mellowtigger: (mst3k)
Arrival 2016 movie posterI've mentioned time and again my desire to have a visual language without sequential time. "Arrival" demonstrated this concept beautifully. It's a new favorite movie of mine.

The movie is rated quite well at Rotten Tomatoes (currently at 94%), so hopefully other audiences will appreciate it as much as I did.  And not fall asleep and snore like an old man did in the theater today.

What if learning to communicate with aliens required more than just assembling a new dictionary?  What if it required a whole new way of experiencing yourself?  As I've written in earlier posts, what if some humans don't have a knack for serializing their thoughts, and we've relegated them to the status of mental idiots, but we really need to develop a new form of communication?

This movie briefly offers a glimpse into the possibility that serial-thinking humans could be the underdeveloped minds in galactic society, and aliens would need to offer us metaphorical crutches and remedial lessons in language so we could communicate together efficiently.  When they offer us a "weapon", what are we supposed to think?  Metaphor is a multi-edged wonder.

I like it.  Go see for yourself.
mellowtigger: (i told you so)
I've been talking for years about the need for a visual language for non-verbal autistics.  I learned today via this 15-minute TED talk that someone recently created one.  It's called FreeSpeech.

I disagree with his opinion early in the presentation that autistics have trouble with language because of its metaphorical content.  That issue can also occur, but I reiterate my claim that language difficulties stem from problems in synchronizing thoughts across the time periods needed to manufacture vocabulary and syntax.  A non-sequential grammar, by my thinking, removes the time constraint thereby allowing greater flexibility in assembling strands of connected ideas in any order convenient to the thinker.  He nearly touches on this idea later in his presentation when he discusses serializing thought into verbal language.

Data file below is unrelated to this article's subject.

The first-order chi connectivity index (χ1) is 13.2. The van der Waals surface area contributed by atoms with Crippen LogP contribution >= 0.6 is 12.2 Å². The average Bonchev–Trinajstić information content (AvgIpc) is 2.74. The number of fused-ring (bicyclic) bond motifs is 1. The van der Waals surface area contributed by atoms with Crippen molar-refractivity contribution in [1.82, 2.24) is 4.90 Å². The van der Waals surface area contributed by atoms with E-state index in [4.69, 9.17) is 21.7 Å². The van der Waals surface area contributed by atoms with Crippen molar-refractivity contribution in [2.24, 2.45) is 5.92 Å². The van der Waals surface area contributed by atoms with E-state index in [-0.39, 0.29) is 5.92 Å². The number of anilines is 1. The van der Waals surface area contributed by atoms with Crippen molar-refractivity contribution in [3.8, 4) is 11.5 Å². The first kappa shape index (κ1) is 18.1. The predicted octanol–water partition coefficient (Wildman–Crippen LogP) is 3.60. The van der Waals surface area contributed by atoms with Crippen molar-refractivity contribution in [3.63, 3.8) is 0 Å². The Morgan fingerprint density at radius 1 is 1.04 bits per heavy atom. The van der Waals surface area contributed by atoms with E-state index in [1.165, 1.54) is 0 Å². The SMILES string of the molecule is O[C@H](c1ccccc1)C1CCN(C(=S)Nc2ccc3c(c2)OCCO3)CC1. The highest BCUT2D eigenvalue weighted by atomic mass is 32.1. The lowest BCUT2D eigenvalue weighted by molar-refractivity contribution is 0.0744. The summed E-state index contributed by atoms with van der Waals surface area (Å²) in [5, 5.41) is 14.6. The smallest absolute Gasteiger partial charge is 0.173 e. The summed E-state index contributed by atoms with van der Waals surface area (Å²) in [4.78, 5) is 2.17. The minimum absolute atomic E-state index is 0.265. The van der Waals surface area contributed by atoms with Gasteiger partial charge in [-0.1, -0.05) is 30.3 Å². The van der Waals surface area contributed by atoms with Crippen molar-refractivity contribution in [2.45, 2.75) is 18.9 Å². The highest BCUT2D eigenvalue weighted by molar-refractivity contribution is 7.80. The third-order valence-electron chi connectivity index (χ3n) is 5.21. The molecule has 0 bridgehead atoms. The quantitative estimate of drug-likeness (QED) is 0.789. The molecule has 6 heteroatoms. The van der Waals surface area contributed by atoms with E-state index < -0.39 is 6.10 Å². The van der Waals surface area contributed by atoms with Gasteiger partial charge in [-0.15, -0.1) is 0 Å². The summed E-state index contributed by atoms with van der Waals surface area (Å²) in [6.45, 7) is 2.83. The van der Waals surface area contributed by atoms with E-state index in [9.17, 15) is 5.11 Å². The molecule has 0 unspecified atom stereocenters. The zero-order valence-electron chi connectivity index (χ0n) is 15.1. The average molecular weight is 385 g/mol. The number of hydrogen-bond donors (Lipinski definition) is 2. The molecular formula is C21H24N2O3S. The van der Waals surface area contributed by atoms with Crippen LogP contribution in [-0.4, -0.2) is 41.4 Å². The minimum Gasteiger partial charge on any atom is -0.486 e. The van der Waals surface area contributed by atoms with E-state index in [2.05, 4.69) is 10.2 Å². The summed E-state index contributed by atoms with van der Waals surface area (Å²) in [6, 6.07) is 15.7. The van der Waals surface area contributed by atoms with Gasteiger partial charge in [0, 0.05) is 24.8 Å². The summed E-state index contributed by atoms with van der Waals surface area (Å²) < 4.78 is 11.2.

Regardless, I am glad to see that my own self-examination yields ideas that find external justification.  I wish I could've helped in creating that project.  I'll settle for pointing to my old posts on the topic.  I'm happy that I was on the right track, and a useful product is now out in the world.
mellowtigger: (brain)
In 2004, I solicited help in exploring visual, non-sequential language for communication. I don't mean a gestured language like sign language, because it is also sequential. I mean a purely visual language such as the communication provided by the imagery within a painting. I even emailed a few language centers at different universities but without any success. I finally resorted to just leaving my thoughts on a webpage where it has sat unused for half of a decade already.

"Based on my experience at just being me, I have a suspicion that some autistics would benefit from a non-sequential language. I have to wonder if parsing thoughts into sequential meaning is just too difficult for some people, and perhaps that's why they remain mute. I have no objective evidence whatsoever for my theory, it is purely a personal musing."

Today I finally stumbled across some news that might support my idea.

"Their studies had shown that even during sleep, the brain does not actually switch off. Rather, the electrical activity of the brain cells switches over to spontaneous fluctuation. These fluctuations are coordinated across the two hemispheres of the brain such that each point on the left is synchronized with its corresponding point in the right hemisphere. In sleeping autistic toddlers, the fMRI scans showed lowered levels of synchronization between the left and right brain areas known to be involved in language and communication. This pattern was not seen either in children with normal development or in those with delayed language development who were not autistic. In fact, the researchers found that this synchronization was strongly tied to the autistic child's ability to communicate: The weaker the synchronization, the more severe were the symptoms of autism."